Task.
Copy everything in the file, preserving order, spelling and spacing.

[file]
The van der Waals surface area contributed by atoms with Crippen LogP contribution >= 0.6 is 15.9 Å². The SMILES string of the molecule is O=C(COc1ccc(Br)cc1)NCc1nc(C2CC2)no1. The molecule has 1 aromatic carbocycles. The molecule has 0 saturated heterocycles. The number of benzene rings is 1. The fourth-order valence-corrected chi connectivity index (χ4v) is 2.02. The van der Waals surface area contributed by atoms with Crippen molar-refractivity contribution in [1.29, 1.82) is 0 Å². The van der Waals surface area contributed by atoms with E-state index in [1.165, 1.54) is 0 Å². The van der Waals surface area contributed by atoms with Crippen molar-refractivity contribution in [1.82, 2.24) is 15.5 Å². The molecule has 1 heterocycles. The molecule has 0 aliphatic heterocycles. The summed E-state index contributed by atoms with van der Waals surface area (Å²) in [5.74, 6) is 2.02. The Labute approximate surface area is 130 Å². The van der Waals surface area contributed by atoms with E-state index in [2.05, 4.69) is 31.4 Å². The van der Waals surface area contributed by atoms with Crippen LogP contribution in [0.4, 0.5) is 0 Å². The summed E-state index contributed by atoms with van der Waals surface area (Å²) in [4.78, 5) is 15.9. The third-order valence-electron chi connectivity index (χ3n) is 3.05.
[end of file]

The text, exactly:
The van der Waals surface area contributed by atoms with Crippen LogP contribution >= 0.6 is 15.9 Å². The SMILES string of the molecule is O=C(COc1ccc(Br)cc1)NCc1nc(C2CC2)no1. The molecule has 1 aromatic carbocycles. The molecule has 0 saturated heterocycles. The number of benzene rings is 1. The fourth-order valence-corrected chi connectivity index (χ4v) is 2.02. The van der Waals surface area contributed by atoms with Crippen molar-refractivity contribution in [1.29, 1.82) is 0 Å². The van der Waals surface area contributed by atoms with E-state index in [1.165, 1.54) is 0 Å². The van der Waals surface area contributed by atoms with Crippen molar-refractivity contribution in [1.82, 2.24) is 15.5 Å². The molecule has 1 heterocycles. The molecule has 0 aliphatic heterocycles. The summed E-state index contributed by atoms with van der Waals surface area (Å²) in [5.74, 6) is 2.02. The Labute approximate surface area is 130 Å². The van der Waals surface area contributed by atoms with E-state index in [2.05, 4.69) is 31.4 Å². The van der Waals surface area contributed by atoms with Crippen LogP contribution in [0.4, 0.5) is 0 Å². The summed E-state index contributed by atoms with van der Waals surface area (Å²) in [4.78, 5) is 15.9. The third-order valence-electron chi connectivity index (χ3n) is 3.05.